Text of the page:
By Kelly Youngblood
It’s a question many parents face and the answer is a little confusing.
If your 4-year-old child has a birthday that falls after the cut-off date, will he or she have to wait a year before starting kindergarten?
Probably yes but maybe not.
According to the Illinois School Code, children who will be 5 years old on or before September 1 may begin school. The policy also states, “Based upon an assessment of a child’s school readiness, a school district may choose to permit a child to attend school prior to that date, or it may choose not to do so.”
So, basically, it depends on whether or not a school district decides to establish a policy to allow early entrance into kindergarten. And that doesn’t happen very often.
Susan Wilson, Blue Ridge School District Superintendent, says most districts do not allow early admission and the state doesn’t require them to either.
Wilson has a unique perspective on the issue. As a former school psychologist, she used to do evaluations for districts that allowed early admission.
“In my experience, most set the bar so high that it was extremely rare for a child to qualify,” she said.
Parents in the Unit #4 School District don’t have to worry about their child meeting those high expectations because Champaign’s policy is firm- no children under the age of 5 are admitted into kindergarten.
“We make no exceptions to the age,” according to Stephanie Stuart, Community Relations Coordinator for Champaign Unit 4 Schools. Stuart said the same rule applies to year-round schools in the district.
Joanne Geigner, Communication Specialist for the Urbana School District, says while Urbana doesn’t have an official policy on early admittance, they do follow the state’s guidelines of Sept. 1.
Geigner said if parents were to ask about the possibility of their child entering kindergarten early, “Most of the time that answer is no.”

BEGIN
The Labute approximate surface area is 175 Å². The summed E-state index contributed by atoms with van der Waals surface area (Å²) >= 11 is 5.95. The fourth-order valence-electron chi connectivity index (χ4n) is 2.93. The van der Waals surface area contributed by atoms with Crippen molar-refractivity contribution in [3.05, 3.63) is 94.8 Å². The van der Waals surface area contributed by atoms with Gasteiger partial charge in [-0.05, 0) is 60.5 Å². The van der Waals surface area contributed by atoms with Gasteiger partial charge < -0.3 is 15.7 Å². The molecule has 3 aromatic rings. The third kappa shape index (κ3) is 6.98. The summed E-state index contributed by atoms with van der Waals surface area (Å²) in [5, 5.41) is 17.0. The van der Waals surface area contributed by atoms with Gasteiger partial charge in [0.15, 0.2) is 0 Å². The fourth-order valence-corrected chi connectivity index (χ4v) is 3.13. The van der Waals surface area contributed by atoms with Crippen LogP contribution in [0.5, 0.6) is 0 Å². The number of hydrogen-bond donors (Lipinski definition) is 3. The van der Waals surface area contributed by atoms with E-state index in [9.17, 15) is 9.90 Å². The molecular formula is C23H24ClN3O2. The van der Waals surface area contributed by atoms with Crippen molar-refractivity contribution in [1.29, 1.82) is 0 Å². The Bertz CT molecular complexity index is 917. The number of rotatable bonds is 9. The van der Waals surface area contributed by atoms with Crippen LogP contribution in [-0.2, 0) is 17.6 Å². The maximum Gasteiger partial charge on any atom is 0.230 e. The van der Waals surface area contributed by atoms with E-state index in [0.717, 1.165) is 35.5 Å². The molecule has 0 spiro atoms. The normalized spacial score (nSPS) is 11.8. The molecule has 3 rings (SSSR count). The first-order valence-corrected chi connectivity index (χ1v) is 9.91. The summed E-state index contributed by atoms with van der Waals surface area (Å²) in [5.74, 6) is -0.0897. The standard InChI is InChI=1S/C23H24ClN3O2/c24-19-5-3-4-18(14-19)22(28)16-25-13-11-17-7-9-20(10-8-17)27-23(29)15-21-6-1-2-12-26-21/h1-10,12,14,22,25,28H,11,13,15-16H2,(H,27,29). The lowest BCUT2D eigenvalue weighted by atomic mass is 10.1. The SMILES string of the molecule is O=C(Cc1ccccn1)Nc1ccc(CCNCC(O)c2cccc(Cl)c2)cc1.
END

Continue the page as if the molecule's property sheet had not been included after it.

Geigner said there are rare cases when it could be allowed. For instance, if a new student moves from a district that has a later kindergarten cutoff date, that student would be permitted to “stay” in kindergarten.
The bottom line? Most students can’t attend kindergarten at any of the public elementary schools in Champaign-Urbana unless they are 5 years old on or before Sept. 1.
But there are a couple of options for families who strongly feel their child should be on the same track with their older peers and would like to eventually get them there.
Students who successfully complete kindergarten at a private or parochial school where they were taught by state-certified teachers may apply for first grade the following year.
Michelle Brown, a retired Choice Specialist at the Family Information Center in Champaign, says every year, they have about four or five families who choose that option.
However, not every private school in the area will allow-4 year-old students into their kindergarten program. Montessori School of Champaign-Urbana, Judah Christian, and Holy Cross follow the same guidelines handed down from the state.
In Urbana, Little Hearts and Hands will allow a child to attend kindergarten as long as he or she is 5 years old before Dec. 31 of that year.
While Next Generation Primary School usually adheres to the state’s guidelines, they can be flexible in certain situations.
Chris Bronowski, Head of Next Generation Primary and Middle School, said students who have birthdays very close to Sept. 1 are typically considered. She said children who are several months younger would have to be “truly exceptional” to be considered for early entry.
“There are a lot of factors we look at when determining whether or not it would be best for the students,” Bronowski said.
Bronowski added, in one enrollment year, they may have one or two students who are very close to the cut-off date. Every couple of years, they might have one or two students with birthdays several months past the deadline, she said.
If parents in the Champaign district would prefer not to enroll their child in private school for kindergarten, there is one more option to getting them accelerated to the grade level they feel is appropriate.
Brown stated students can wait and enter age-appropriate kindergarten and after about two weeks of schooling, parents can request a Building Intervention Team meeting to determine if that child should move up a grade.